“It’s not like I’m getting promoted at my company if I win a medal for badminton [laughs]. When I get results at my company, that’s something that might be of benefit to me through my whole career as a salaryman. In that sense, of course receiving awards at my company makes me happier, or of course I’d have to say that.”

The “Top Athlete Employee Support” Memorandum

In 2014, it was announced that badminton would be an official sport for the Tokyo Paralympics.
The Paralympic movement was gaining traction in Japan, and interest towards badminton was rising. Nagashima, however, liked his job as a researcher, and remained unbothered, sticking to the same work-centric life he’d always had.

In 2015, however, LIXIL Corporation became a Gold Partner (Building Components & Bathroom and Kitchen Fixtures) of both the Tokyo 2020 Olympic and Paralympic Games.
And in April of the following year, they released the “Top Athlete Employee Support” memorandum in-house.
The document stated that the company would provide support to athletes that had the potential to qualify for the Tokyo 2020 Olympics and Paralympics, as part of their sports-based social responsibility/CSR efforts.
More specifically, the company would help athletes shoulder sports-related costs and adjust their employment/work conditions in order to support their performance as athletes.
For instance, the company could pay for participation costs for domestic and international tournaments that would affect athletes’ chances of qualifying for the Japan national team, send athletes to association-hosted training events, tournaments, etc. on weekdays by arranging for them to be “work days,” and more.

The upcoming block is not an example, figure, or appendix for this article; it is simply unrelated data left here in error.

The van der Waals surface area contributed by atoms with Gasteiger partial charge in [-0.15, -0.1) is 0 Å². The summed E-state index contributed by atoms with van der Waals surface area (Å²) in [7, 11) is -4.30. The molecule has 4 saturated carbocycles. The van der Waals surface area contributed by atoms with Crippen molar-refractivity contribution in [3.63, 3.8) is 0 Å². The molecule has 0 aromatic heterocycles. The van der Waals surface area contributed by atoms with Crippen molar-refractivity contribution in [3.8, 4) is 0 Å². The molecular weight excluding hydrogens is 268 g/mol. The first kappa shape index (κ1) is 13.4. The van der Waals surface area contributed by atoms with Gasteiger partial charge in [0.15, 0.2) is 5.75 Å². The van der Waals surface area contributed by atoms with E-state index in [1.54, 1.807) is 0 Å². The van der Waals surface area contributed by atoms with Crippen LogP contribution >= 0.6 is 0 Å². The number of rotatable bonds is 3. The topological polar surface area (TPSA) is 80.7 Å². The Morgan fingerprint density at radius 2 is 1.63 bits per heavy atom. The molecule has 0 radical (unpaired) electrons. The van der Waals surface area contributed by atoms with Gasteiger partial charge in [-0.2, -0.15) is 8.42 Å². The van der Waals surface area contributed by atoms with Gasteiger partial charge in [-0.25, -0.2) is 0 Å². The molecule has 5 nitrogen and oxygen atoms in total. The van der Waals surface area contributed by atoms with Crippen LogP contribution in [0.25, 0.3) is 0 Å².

With this memorandum, the stage was set for athletes in the company to live a more sports-centered lifestyle.

And in April 2017, he began the next chapter of his life, this time in Tokyo.

Badminton, a Paralympic Sport for the First Time, and the Pride of a Researcher-Athlete

His job as a researcher stayed the same, but his work hours were greatly reduced. Every day, he would leave the office at 3:00 P.M. and head to training.
He would train for badminton four days a week at the gymnasium, then head to the Japan Sport Council (JISS) twice a week for weight training. He was training twice as much as he used to.
And as the Tokyo Paralympics grew closer and closer, it ramped up first one gear, then another.

This year, 2019, is a critical time for all sports, what with the Tokyo Paralympics coming up next year.
Badminton, for all intents and purposes, does not offer host country qualification spots. In order to qualify for the Tokyo Paralympics, athletes must be in a certain top percentage of the world rankings. And to increase their rankings, athletes must compete in the relevant international tournaments, and gain a certain amount of points.
The battle for points has already started, with the opportunity to compete in the Paralympics dangling in front of every athlete’s eyes.

Even then, Nagashima’s style is to balance his athletic and his work life.
His work hours now have been reduced even further, out of consideration for his physical health. He maintains, however, that he “wouldn’t elect to focus on badminton 0:10,” even if the company ended up offering a policy that would let him focus 100% on his athletic career.

“There are changes in the company too, and I have to keep up-to-date on all this new information. It’s my responsibility as a company employee. Of course, it might be difficult for me to achieve the kind of things research-wise that I did in the past. But I think it’d be great if my athletic career brings some inspiration into the research center, or if it comes to be an advantage for the company in some way, like in the form of assets for new research.
For now, I want to work as hard as I can to qualify for the Paralympics, not just for myself but for the people who’ve supported me as well. And of course, after that my goal will be to win a medal at the Tokyo Paralympics!”

text & photo by Rihe Chang